Major Adverse Events Hit 25% In Peripartum Cardiomyopathy


SEATTLE — One-fourth of 182 women with peripartum cardiomyopathy developed major adverse events, half of which were death or heart transplantation, Dr. Sorel Goland reported in a poster presentation at the annual meeting of the Heart Failure Society of America.

Women with peripartum cardiomyopathy who had very low ejection fractions of 25% or who were not white were most likely to develop major adverse events, 50% of which occurred before the diagnosis of peripartum cardiomyopathy was made, said Dr. Goland of the department of cardiology at Cedars-Sinai Medical Center, Los Angeles, and associates.

A delay in diagnosing peripartum cardiomyopathy of a week or longer increased the risk for death or heart transplant fivefold.

“Diagnosis of peripartum cardiomyopathy is often delayed and preceded by major adverse events. Early diagnosis and aggressive therapy, including treatment of heart failure, anticoagulation, and sudden death prevention, should improve the outcome of patients,” the investigators stated.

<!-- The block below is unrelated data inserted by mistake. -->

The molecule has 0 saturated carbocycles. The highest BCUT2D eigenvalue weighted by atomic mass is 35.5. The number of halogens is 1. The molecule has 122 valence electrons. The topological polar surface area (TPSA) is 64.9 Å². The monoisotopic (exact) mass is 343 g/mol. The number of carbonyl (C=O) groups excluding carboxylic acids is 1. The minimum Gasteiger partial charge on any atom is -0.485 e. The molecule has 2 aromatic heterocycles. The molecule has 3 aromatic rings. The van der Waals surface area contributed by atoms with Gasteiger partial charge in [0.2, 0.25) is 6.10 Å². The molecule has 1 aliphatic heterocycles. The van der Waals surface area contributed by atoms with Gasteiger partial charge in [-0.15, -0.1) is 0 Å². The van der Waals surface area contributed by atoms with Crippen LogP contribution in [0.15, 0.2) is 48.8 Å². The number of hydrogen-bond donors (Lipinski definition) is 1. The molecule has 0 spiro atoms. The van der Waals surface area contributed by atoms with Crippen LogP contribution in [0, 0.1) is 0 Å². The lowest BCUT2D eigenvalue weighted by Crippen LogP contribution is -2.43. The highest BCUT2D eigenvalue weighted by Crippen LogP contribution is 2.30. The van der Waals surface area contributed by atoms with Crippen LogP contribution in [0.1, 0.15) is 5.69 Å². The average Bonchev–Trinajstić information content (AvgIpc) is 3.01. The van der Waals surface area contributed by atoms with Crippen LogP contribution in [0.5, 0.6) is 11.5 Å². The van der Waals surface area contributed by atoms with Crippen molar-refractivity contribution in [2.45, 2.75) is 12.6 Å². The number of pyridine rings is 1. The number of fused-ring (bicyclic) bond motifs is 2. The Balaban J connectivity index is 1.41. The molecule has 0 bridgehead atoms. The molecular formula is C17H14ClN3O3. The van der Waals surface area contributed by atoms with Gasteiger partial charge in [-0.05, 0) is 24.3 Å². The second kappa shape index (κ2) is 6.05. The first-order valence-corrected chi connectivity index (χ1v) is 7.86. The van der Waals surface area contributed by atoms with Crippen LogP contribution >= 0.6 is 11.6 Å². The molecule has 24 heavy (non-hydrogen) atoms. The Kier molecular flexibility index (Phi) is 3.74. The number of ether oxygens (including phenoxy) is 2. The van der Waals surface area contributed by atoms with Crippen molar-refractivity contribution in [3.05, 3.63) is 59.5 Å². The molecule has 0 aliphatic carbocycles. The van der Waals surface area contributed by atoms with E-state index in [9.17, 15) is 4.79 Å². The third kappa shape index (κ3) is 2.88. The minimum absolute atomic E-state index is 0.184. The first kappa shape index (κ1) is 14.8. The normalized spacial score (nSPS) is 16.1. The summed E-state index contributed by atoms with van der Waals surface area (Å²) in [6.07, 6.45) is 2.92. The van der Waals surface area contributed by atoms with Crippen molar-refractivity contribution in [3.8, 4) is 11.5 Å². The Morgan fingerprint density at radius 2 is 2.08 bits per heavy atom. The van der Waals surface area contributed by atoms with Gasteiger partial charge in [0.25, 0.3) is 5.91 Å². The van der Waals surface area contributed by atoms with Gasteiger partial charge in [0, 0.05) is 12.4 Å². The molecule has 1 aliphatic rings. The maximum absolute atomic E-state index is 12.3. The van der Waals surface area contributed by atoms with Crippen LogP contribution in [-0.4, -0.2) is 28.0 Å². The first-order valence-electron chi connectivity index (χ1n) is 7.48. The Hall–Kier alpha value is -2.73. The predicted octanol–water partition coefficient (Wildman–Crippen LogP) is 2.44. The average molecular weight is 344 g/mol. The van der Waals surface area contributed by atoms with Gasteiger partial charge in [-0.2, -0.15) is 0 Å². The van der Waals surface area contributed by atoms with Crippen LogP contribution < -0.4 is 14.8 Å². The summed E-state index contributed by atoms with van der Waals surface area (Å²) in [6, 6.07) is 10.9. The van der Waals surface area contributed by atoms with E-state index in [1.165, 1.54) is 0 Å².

The clinical profile of peripartum cardiomyopathy and the risk factors for complications have not been well characterized previously because of the low incidence of this disorder. Peripartum cardiomyopathy occurs during pregnancy or the postpartum period because of unknown causes and can be associated with severe complications.

The retrospective review of data on 182 patients found that 25% died, underwent heart transplantation, developed cardiopulmonary arrest, required temporary circulatory support by an intra-aortic balloon pump or a left ventricular assist device, developed pulmonary edema or thromboembolic complications, or had a pacemaker or implantable cardioverter defibrillator implanted. Of the 46 major adverse events, 36 (78%) occurred within 6 months of the diagnosis of peripartum cardiomyopathy.

Of the 182 patients, 24 (13%) died or underwent heart transplantation; 16 of the 24 deaths or transplants happened within 6 months of diagnosis.

Patients with ejection fractions of 25% or less had quadruple the risk for major adverse events in general and for death or heart transplant, compared with patients who had higher ejection fractions. Nonwhite patients were three times more likely to develop major complications and four times more likely to die or need a heart transplant, compared with white patients.


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